In October 2016, In Their Lifetime (ITL) board member Melanie Farquharson and Chair David Paterson joined Christian Aid’s International Director Paul Valentin to witness the growing impact of humanitarian spaces in Buenaventura.
The country’s history of violence has been well documented in the media in recent months. Decades of conflict have left over 200,000 people dead and over five million displaced* from their homes – a number surpassed only by Syria.
The timing of the trip was significant, with the recent signing of the peace deal between the government and the FARC – and the subsequent vote by the Colombian people not to implement it.
Communities living in fear
Buenaventura is known as the most violent in Colombia, but the conflict there is more complex, with an almost constant fight for territory and control between different criminal gangs and paramilitaries.
Residents who show any signs of resisting intimidation from these groups often disappear or are brutally murdered in the notorious ‘casas de pique’, or ‘chop houses’. Communities live in fear.
It’s within these communities that ITL is helping to pioneer an approach that claims back areas of the city, to free them from the constant threat of violence. The first ‘humanitarian space’ in Puerto Nayero was established over a year ago in coordination with the local community – a place where the carrying of arms by civilians is banned.
The spaces are set up with support from Christian Aid partners and are granted protection by the Inter-American Commission on Human Rights (IACHR). The legal framework offered by the international court and international observers, including the presence of our partner Peace Brigades International, add critical weight to deterring potential perpetrators, knowing that any violence would attract international attention.
In the time since the humanitarian space was established, there have been no murders. In fact, as explained by one of its residents, Martha, shops are now thriving and children are not afraid to play on the streets.
Expanding the programme
It’s off the back of this success, that the humanitarian space is now growing – to an adjacent small community port called Punta Icaco, home to 138 residents. It had in the past been a main landing point for fishing boats where indigenous people used to trade goods with city dwellers. But extortion and intimidation had virtually halted any commercial activity.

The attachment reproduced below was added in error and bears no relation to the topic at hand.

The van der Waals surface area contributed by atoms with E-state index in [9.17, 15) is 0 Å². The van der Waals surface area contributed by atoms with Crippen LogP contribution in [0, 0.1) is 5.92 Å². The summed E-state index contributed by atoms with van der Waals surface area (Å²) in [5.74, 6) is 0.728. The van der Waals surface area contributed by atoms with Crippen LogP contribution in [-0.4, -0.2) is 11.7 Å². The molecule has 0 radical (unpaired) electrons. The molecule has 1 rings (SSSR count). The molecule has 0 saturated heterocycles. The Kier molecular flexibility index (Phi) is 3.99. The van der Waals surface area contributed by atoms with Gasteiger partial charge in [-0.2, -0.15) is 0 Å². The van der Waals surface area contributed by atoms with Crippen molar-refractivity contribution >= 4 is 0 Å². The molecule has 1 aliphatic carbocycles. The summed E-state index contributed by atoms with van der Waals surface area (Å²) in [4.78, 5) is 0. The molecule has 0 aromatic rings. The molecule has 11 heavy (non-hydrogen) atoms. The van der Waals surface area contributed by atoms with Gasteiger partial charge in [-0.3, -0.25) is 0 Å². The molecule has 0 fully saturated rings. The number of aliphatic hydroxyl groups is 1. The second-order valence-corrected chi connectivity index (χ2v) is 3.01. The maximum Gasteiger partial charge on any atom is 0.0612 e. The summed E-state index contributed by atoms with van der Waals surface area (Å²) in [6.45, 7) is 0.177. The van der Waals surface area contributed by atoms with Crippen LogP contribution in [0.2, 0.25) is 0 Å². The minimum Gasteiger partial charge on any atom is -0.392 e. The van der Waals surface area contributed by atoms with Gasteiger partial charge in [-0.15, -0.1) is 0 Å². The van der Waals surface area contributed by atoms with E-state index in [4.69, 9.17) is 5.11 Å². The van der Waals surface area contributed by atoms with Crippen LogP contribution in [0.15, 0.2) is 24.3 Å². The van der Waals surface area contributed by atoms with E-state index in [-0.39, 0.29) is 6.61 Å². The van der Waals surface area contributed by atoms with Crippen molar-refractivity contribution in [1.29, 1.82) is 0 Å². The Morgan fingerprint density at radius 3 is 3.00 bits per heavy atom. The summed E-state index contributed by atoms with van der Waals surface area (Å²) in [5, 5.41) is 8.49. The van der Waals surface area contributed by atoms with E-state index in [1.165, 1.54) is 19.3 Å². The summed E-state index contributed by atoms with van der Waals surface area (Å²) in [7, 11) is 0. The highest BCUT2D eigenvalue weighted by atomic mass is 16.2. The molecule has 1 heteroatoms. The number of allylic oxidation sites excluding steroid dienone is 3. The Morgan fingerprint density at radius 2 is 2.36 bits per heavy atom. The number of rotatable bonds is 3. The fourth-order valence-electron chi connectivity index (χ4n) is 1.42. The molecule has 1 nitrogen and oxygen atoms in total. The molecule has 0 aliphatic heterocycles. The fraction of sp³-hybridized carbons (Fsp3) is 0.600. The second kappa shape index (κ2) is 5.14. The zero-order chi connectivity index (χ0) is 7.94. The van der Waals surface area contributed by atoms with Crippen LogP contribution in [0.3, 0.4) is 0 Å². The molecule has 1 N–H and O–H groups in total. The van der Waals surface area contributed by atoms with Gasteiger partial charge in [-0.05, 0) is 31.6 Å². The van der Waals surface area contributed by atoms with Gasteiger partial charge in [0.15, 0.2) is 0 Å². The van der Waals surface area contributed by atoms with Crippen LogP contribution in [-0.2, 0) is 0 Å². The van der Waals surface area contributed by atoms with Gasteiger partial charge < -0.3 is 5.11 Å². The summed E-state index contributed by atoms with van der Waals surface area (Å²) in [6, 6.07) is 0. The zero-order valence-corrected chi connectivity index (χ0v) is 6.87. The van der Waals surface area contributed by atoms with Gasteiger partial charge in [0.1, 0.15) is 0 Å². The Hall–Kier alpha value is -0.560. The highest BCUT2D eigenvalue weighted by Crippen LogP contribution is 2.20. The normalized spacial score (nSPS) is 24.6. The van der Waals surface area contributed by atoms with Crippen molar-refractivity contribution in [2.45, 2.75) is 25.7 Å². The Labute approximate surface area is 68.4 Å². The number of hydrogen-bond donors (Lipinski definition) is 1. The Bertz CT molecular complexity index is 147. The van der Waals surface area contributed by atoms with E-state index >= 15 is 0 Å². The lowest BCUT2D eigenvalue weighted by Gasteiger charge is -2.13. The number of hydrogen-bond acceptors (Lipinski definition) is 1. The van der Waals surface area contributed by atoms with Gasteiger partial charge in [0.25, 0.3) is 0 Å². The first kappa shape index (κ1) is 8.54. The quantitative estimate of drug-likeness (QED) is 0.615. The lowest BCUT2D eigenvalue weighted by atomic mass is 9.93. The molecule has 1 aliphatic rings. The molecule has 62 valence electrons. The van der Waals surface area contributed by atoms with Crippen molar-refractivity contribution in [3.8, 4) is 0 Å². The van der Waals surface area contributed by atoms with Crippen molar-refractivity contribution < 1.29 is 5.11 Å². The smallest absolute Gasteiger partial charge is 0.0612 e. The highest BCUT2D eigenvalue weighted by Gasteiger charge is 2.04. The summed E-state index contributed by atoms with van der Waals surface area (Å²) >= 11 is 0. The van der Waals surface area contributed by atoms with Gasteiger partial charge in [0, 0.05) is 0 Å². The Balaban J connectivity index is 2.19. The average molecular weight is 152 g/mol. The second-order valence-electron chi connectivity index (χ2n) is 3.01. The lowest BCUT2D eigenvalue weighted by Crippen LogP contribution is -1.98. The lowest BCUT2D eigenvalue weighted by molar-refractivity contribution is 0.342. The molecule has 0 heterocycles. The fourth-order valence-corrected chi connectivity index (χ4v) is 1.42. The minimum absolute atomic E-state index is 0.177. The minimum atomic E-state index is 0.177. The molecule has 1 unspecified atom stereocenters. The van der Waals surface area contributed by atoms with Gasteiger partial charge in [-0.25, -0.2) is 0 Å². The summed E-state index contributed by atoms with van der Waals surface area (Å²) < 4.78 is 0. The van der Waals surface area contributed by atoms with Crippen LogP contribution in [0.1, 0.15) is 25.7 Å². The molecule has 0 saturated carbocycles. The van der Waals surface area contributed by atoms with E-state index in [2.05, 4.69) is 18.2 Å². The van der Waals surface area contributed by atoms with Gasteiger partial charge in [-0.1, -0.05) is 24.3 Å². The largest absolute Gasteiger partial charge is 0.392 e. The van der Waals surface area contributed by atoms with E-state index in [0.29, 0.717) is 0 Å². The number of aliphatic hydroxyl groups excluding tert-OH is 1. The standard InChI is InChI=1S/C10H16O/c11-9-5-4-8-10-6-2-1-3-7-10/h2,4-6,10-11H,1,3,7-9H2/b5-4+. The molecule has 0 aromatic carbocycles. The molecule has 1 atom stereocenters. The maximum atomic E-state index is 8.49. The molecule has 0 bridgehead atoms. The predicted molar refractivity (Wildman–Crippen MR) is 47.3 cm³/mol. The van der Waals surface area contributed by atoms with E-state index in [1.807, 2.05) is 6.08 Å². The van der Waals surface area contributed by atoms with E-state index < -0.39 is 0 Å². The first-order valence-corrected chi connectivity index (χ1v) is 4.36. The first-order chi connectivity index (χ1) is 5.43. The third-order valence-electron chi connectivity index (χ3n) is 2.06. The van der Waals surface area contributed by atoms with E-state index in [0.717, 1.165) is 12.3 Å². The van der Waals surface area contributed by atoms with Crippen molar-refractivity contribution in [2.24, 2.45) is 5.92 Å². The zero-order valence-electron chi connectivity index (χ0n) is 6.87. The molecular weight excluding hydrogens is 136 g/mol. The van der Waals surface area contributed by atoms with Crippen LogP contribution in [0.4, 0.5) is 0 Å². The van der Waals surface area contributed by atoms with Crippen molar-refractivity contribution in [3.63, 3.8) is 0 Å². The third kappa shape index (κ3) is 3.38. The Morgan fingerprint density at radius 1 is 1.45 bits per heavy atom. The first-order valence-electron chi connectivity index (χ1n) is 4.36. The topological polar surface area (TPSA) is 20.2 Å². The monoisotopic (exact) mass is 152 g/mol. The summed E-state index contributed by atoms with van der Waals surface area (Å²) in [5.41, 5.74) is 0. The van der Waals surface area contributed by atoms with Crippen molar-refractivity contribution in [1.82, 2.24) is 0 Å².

The plan is now to revive the port and re-start the market.
The formal declaration of Punta Icaco as part of the humanitarian space, which coincided with the visit, was observed with a mass held in front of a shop where a shop-keeper was murdered last year for his refusal to pay extortion money.
Significantly, the launch was attended and celebrated by members from both the indigenous and Afro-Colombian communities, two groups who have historically been divided. Children from both communities performed traditional dances.
During the celebration there was also a sense of caution from the residents – many of them choosing to observe the day’s events from their homes. This was a reminder of the hard work required by Christian Aid partners and residents to achieve the same peace and safety felt in Puerto Nayero.
What we've learned
Taking the learnings from the work that has been done so far, there is real cause for hope that Buenaventura, and, in time, other conflict-affected areas of Colombia, can be transformed to places of peace.
Join our webinar
Hear more about the impact that your contributions are making to the lives of people in Buenaventura from Paul Valentin, Christian Aid International Director, and Christian Aid’s Country Manager, Thomas Mortensen, at our first ITL webinar at 1pm on 25 November 2016.
Email email@example.com to join our webinar at 1pm on 25 November.